The city of Hamilton is considering jumping in to save a Sulphur Springs Road artesian well at risk of closure because it has higher than acceptable levels of arsenic.

But some councillors say, in an era where the city struggles to keep up with infrastructure needs and many home still have lead pipes, this issue is an indulgence and it's best to cap the well and let it go.

Water aficionados come from miles around to fill containers full of water, using it because it's free of the chlorine and fluoride in the municipal water system.

Bill Garbutt

Once a week Bill Garbutt stops at the well to fill up an 18 litre jug. He'll stop by randomly to fill smaller bottles whenever he's in the area. (Laura Clementson)

Provincial standards to turn off taps

But there's a catch. Come January, the province will lower the acceptable level for arsenic in drinking water from 25 parts per billion to 10 parts per billion. The artesian well currently sits at between 19 and 21 parts per billion.

That means the Hamilton Conservation Authority — which owns the land — plans to cap it at the end of the year.

'It will be an enormous impact on the community' - Judi Partridge

The city is looking at how to bring the well within arsenic level limits, and how much that would cost. For Ancaster residents, said Coun. Judi Partridge of Ward 15, this is a heritage issue.

Ancaster Well

A number of Hamilton residents use the Ancaster well as a source of drinking water as they prefer water without chlorine of fluoride. (Laura Clementson)

"This is going to have a huge impact on the people who have been dipping into this well and using it," she said.

"It will be an enormous impact on the community." And there are people who travel "significant distance" to get water from the well.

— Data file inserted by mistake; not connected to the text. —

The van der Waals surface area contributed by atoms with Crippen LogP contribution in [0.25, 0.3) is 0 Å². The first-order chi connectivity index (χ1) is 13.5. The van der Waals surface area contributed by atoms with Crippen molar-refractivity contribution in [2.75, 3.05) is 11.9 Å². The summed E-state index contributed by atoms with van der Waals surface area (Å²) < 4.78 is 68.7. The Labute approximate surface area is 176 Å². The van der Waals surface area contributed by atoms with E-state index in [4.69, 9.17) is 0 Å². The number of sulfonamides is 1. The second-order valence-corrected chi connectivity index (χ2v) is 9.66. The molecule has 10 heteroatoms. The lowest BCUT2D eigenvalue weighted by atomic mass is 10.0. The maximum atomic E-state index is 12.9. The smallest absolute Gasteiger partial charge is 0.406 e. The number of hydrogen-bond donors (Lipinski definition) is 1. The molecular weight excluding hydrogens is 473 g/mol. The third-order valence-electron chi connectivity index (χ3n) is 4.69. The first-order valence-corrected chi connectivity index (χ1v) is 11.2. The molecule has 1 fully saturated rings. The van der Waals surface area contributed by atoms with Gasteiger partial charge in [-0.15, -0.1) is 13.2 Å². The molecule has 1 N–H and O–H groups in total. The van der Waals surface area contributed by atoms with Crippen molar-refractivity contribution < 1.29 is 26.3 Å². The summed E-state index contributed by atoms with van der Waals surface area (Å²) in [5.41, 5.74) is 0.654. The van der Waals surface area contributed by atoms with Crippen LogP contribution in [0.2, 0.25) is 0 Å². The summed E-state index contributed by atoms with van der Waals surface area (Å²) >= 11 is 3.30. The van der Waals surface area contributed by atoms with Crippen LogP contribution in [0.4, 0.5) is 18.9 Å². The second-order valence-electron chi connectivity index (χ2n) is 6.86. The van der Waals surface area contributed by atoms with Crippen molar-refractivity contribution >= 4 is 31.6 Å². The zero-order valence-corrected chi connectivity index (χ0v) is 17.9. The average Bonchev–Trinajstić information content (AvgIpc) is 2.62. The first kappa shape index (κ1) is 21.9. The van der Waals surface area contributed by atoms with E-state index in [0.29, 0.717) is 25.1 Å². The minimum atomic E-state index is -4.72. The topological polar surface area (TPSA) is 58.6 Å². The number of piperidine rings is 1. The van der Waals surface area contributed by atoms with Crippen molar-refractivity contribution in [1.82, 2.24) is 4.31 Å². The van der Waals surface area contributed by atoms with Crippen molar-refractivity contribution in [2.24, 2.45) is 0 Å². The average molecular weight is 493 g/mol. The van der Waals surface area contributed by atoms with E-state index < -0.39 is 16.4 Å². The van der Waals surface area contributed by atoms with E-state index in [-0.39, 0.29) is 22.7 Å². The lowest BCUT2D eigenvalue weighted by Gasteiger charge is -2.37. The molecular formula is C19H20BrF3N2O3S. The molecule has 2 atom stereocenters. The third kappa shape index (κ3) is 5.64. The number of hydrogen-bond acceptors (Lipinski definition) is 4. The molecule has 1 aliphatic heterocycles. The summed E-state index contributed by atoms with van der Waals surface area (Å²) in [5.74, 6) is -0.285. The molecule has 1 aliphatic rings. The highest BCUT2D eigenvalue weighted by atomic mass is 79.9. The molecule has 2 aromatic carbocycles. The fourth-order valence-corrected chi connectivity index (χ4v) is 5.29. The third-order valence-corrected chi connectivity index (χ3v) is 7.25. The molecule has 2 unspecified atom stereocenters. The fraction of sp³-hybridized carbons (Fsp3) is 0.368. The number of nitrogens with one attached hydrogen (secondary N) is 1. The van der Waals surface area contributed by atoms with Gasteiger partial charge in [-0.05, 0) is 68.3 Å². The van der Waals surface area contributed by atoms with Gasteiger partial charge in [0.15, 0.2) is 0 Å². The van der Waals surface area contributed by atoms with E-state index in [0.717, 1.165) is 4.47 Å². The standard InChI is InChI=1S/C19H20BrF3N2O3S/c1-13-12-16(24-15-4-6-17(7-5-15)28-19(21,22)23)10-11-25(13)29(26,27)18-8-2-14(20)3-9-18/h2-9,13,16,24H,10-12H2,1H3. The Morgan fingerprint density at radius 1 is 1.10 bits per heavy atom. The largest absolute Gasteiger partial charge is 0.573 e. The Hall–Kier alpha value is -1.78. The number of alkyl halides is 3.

It's a "tricky and complicated file," said Aidan Johnson of Ward 1, because there are environmental arguments on both sides.

Ancaster well

The city's public works committee is looking at potential treatment options to make the Sulphur Springs artisian well safer, which has unacceptable levels of arsenic, according to provincial regulations. (Laura Clementson )

Those who like the well see it as a form of water rights, he said. Others say it's not good for water conservation.

Matthew Green of Ward 3 said it's a waste of money given the city's more pressing water issues.  

"If we know there to be a situation that is outside of our public standards, why are we even considering this?"

A matter of choice 

Lynden resident, Jenny Voisin has been going to the well to get her drinking water for the past 17 years. She says the main reason, taste. 

"We prefer the taste number one, over city water. I completely agree that city water is 100 per cent safe to drink and I think it's not a bad taste. It's preference for us, personally," said Voisin, a registered nurse. 

 'I pay city taxes. I feel like I should have a choice' - Jenny Voisin

Despite the warnings of arsenic levels, Voisin isn't deterred from continuing to get her water from the well. 

"As for the arsenic, I completely understand that this has to be posted and I appreciate it because it keeps the public informed and I feel like knowledge is power, but I think the big thing here is choice," said Voisin. "I think that we should have the choice, nobody is forcing us to drink it. We pay the taxes. We live in the city. I know a lot of people come from far away to get this water, but for me, I pay city taxes. I feel like I should have a choice."

City staff will report back later this year.